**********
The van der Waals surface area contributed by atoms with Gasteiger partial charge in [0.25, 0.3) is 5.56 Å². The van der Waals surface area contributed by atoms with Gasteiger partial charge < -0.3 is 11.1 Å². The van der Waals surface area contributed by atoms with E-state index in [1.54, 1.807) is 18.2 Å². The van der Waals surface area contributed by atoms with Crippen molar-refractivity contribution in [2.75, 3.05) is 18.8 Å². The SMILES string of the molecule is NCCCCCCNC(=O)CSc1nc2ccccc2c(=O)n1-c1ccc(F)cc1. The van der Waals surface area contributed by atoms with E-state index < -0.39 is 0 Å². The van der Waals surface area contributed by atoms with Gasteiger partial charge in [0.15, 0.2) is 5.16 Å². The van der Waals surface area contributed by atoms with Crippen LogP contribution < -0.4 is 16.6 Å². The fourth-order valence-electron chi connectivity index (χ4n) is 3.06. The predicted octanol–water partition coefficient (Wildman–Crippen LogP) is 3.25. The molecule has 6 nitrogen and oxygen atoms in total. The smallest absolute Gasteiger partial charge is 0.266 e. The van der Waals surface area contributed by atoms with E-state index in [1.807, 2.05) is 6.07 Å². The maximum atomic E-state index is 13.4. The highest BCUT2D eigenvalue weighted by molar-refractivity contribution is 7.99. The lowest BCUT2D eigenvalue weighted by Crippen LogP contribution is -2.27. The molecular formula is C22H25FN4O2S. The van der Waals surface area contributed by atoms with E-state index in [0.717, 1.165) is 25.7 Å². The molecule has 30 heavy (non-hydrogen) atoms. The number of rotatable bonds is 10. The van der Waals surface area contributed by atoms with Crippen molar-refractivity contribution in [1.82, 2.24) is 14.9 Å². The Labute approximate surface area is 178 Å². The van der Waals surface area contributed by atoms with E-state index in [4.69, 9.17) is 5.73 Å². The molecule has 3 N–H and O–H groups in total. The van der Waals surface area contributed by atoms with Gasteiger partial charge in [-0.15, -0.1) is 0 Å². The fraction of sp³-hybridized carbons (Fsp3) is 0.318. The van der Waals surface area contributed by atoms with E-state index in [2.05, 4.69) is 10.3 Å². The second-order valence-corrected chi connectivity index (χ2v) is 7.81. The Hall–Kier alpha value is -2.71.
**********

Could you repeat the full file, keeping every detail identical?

The van der Waals surface area contributed by atoms with Gasteiger partial charge in [0.25, 0.3) is 5.56 Å². The van der Waals surface area contributed by atoms with Gasteiger partial charge < -0.3 is 11.1 Å². The van der Waals surface area contributed by atoms with E-state index in [1.54, 1.807) is 18.2 Å². The van der Waals surface area contributed by atoms with Crippen molar-refractivity contribution in [2.75, 3.05) is 18.8 Å². The SMILES string of the molecule is NCCCCCCNC(=O)CSc1nc2ccccc2c(=O)n1-c1ccc(F)cc1. The van der Waals surface area contributed by atoms with E-state index < -0.39 is 0 Å². The van der Waals surface area contributed by atoms with Gasteiger partial charge in [0.15, 0.2) is 5.16 Å². The van der Waals surface area contributed by atoms with Crippen LogP contribution < -0.4 is 16.6 Å². The fourth-order valence-electron chi connectivity index (χ4n) is 3.06. The predicted octanol–water partition coefficient (Wildman–Crippen LogP) is 3.25. The molecule has 6 nitrogen and oxygen atoms in total. The smallest absolute Gasteiger partial charge is 0.266 e. The van der Waals surface area contributed by atoms with E-state index in [1.807, 2.05) is 6.07 Å². The maximum atomic E-state index is 13.4. The highest BCUT2D eigenvalue weighted by molar-refractivity contribution is 7.99. The lowest BCUT2D eigenvalue weighted by Crippen LogP contribution is -2.27. The molecular formula is C22H25FN4O2S. The van der Waals surface area contributed by atoms with E-state index in [0.717, 1.165) is 25.7 Å². The molecule has 30 heavy (non-hydrogen) atoms. The number of rotatable bonds is 10. The van der Waals surface area contributed by atoms with Crippen molar-refractivity contribution in [1.82, 2.24) is 14.9 Å². The Labute approximate surface area is 178 Å². The van der Waals surface area contributed by atoms with E-state index in [4.69, 9.17) is 5.73 Å². The molecule has 3 N–H and O–H groups in total. The van der Waals surface area contributed by atoms with Gasteiger partial charge in [-0.15, -0.1) is 0 Å². The fraction of sp³-hybridized carbons (Fsp3) is 0.318. The van der Waals surface area contributed by atoms with E-state index in [2.05, 4.69) is 10.3 Å². The second-order valence-corrected chi connectivity index (χ2v) is 7.81. The Hall–Kier alpha value is -2.71.